Learning to Meditate

background balance beach boulder

Think of one word.



My mind races.
Other thoughts enter,
I cannot

Forgive yourself.

Try again.

Try again…

Will I ever be
Able to do this?
I cannot

Transcendence requires patience.

Don’t rush.

Don’t rush…

There’s no way
To empty my mind.
I must give

For today, perhaps.

Come back.

Come back…


This post was inspired by Jade Wong’s World of Words prompt this week, shanta, which is a Bengali word meaning calm and peaceful. This reminded me of when I tried to learn to meditate and how reaching any sort of calm was so hard. Patience, young grasshopper, patience!

Photo by Pixabay on Pexels.com

16 thoughts on “Learning to Meditate

  1. crispina kemp says:

    Imagine your mind as an empty space, and every time you realise you are thinking… shoo it away and start again.
    Easier is to focus on something, something that doesn’t spark questions. The flame on a candle is good. Or the smoke rising from a josh stick. Which is okay until you realise who beautiful the forms and you’ve just got to capture it and there begins a year of chasing perfection in pastels and acrylics, and charcoal…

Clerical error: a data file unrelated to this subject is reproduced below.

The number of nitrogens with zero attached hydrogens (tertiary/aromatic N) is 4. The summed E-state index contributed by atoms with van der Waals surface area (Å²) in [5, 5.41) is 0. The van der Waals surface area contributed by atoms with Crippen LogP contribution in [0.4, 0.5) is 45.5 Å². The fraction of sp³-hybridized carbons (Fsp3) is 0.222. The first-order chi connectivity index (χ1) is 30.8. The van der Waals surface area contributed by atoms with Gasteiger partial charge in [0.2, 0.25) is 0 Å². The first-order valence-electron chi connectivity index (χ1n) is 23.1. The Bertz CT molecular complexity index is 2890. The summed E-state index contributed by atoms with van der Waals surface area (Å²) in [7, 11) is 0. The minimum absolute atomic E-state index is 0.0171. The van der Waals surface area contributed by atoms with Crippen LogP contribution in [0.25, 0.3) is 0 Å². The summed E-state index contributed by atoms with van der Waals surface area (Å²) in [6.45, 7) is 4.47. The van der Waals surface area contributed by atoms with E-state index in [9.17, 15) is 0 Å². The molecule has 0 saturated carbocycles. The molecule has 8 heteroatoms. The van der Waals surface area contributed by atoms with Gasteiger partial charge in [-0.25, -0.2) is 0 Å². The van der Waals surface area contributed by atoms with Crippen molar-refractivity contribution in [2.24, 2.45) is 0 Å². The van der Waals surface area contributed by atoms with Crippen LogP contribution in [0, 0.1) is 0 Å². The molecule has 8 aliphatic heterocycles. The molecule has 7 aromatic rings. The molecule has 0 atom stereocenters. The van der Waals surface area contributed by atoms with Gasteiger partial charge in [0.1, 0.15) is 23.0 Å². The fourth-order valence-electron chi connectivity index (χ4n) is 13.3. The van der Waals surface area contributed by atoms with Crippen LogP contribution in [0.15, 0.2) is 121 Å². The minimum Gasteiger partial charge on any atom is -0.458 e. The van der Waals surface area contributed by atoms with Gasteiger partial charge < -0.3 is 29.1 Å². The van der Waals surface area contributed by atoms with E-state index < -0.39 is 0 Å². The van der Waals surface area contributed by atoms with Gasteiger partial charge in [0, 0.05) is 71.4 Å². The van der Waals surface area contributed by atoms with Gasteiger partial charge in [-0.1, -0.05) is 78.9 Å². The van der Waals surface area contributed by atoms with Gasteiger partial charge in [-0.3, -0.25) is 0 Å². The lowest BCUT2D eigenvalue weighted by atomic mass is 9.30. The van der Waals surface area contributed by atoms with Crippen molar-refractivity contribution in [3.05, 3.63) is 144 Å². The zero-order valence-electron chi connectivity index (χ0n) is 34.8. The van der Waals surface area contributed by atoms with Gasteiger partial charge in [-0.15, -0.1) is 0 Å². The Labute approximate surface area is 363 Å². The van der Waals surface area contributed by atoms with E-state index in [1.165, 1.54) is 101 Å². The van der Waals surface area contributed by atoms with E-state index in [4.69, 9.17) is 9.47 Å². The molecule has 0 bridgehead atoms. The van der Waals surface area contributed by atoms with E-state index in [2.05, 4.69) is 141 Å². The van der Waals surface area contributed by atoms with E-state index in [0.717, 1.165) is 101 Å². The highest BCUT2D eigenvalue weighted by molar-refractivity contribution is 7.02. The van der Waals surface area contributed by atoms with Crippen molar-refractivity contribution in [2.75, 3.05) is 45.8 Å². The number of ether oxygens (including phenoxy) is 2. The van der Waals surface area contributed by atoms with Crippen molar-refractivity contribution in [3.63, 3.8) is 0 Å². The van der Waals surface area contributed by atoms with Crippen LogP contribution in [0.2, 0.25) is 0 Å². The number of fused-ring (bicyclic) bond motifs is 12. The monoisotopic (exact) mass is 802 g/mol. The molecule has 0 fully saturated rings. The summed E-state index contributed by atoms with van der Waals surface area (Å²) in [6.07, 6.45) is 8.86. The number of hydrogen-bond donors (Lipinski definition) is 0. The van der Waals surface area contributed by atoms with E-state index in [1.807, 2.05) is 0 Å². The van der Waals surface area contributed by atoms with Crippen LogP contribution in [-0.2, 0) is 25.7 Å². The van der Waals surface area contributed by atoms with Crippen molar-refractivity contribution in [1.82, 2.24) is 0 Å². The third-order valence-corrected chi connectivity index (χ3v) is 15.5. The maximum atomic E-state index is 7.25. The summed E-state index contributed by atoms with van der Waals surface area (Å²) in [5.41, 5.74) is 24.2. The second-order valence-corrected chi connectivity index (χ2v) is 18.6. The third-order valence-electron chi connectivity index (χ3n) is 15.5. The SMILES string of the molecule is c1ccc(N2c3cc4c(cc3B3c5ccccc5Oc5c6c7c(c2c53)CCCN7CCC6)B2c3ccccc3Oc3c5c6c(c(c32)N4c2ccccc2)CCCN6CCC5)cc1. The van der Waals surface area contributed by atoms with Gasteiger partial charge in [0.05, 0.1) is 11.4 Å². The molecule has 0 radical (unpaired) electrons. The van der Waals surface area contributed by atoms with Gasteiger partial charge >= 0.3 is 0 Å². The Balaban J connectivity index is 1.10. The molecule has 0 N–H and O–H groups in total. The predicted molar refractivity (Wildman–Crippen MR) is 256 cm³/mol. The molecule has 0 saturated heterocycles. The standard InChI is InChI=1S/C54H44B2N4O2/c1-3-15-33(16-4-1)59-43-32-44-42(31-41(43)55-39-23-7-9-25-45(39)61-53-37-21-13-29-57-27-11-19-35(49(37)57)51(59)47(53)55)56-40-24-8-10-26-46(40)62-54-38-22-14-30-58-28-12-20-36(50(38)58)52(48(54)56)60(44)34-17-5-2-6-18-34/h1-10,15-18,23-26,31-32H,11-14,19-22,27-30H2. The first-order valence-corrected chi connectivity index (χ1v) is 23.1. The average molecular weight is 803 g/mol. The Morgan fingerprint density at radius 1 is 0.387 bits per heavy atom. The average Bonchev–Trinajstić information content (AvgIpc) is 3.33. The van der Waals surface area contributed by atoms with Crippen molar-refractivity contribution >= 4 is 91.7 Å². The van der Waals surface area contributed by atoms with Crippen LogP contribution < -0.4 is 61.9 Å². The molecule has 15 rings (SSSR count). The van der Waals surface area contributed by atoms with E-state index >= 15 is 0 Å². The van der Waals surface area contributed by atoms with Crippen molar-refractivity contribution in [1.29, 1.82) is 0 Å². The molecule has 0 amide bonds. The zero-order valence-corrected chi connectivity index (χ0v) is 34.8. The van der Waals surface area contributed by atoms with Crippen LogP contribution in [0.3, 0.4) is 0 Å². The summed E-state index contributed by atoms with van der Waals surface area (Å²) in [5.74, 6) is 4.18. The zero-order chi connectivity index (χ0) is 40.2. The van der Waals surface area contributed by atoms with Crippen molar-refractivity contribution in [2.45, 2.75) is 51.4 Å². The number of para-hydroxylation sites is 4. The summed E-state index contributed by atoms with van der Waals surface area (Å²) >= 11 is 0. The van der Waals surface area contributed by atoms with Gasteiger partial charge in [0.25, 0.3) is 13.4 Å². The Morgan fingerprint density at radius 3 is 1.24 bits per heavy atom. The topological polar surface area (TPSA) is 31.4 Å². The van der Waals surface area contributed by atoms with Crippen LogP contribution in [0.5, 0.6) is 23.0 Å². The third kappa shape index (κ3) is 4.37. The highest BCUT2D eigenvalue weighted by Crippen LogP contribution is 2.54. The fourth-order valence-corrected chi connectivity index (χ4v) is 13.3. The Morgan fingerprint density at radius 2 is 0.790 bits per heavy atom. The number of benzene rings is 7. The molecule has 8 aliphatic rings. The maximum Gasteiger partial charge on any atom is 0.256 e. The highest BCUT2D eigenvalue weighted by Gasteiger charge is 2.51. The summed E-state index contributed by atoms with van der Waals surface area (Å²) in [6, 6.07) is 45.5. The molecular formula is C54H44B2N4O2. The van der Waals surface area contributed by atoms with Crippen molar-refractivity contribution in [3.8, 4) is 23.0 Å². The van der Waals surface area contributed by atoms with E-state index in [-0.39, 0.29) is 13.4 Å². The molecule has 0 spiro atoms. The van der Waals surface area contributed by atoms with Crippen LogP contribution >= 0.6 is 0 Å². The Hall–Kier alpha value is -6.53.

2. Miriam Hurdle says:

    It sounds so familiar when I tried to focus to pray, HRR.
    But I did experience a couple times of meditation that lift my ‘spirit’ to ‘heaven.’ I didn’t want to come back, but I was interrupted!

  3. Jade M. Wong says:

    I really like the format of the poem here, the way it looks and reads like a conversation, like one side is calming down the panicking other side and I think it’s a great way to demonstrate how we find our inner peace. Thank you for participating again! I’ve shared on IG again 🙂

  4. Jules says:

    There are so many different breathing techniques. I get distracted too. One thing I read somewhere was instead of trying to count to 100 (sheep for sleep) just count to 8 repeatedly – if you go past 8 and catch yourself – stop and start again.
    Take full breaths and focus on breathing. One routine is to breath in the count of four, hold for 4, then release for 4.

    I’ve been trying to ‘breath up’ – filling my lungs, depressing my abdomen while taking in air. Trying to hold my breath for longer … just to do. I can go about 2 minutes. The show I was watching the record was I think 12 or 16 minutes. But that’s without moving or exerting any other action – like swimming underwater.

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